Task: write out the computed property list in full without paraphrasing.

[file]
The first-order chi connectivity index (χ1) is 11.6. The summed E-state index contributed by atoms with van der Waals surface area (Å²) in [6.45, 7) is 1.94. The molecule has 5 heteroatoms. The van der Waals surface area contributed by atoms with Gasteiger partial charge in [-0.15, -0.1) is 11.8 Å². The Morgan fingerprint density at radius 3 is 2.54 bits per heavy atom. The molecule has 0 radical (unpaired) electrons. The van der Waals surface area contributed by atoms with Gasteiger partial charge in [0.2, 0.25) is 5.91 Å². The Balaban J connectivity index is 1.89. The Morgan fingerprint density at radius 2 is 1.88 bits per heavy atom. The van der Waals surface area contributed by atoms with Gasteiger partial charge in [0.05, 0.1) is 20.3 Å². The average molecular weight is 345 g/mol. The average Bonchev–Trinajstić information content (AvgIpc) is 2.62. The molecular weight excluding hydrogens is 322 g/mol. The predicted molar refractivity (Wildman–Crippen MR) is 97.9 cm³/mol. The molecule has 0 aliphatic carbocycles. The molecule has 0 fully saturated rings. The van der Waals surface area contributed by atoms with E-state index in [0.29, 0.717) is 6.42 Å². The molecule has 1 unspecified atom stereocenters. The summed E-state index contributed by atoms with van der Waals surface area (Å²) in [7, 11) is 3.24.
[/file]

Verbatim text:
The first-order chi connectivity index (χ1) is 11.6. The summed E-state index contributed by atoms with van der Waals surface area (Å²) in [6.45, 7) is 1.94. The molecule has 5 heteroatoms. The van der Waals surface area contributed by atoms with Gasteiger partial charge in [-0.15, -0.1) is 11.8 Å². The Morgan fingerprint density at radius 3 is 2.54 bits per heavy atom. The molecule has 0 radical (unpaired) electrons. The van der Waals surface area contributed by atoms with Gasteiger partial charge in [0.2, 0.25) is 5.91 Å². The Balaban J connectivity index is 1.89. The Morgan fingerprint density at radius 2 is 1.88 bits per heavy atom. The van der Waals surface area contributed by atoms with Gasteiger partial charge in [0.05, 0.1) is 20.3 Å². The average molecular weight is 345 g/mol. The average Bonchev–Trinajstić information content (AvgIpc) is 2.62. The molecular weight excluding hydrogens is 322 g/mol. The predicted molar refractivity (Wildman–Crippen MR) is 97.9 cm³/mol. The molecule has 0 aliphatic carbocycles. The molecule has 0 fully saturated rings. The van der Waals surface area contributed by atoms with E-state index in [0.29, 0.717) is 6.42 Å². The molecule has 1 unspecified atom stereocenters. The summed E-state index contributed by atoms with van der Waals surface area (Å²) in [7, 11) is 3.24.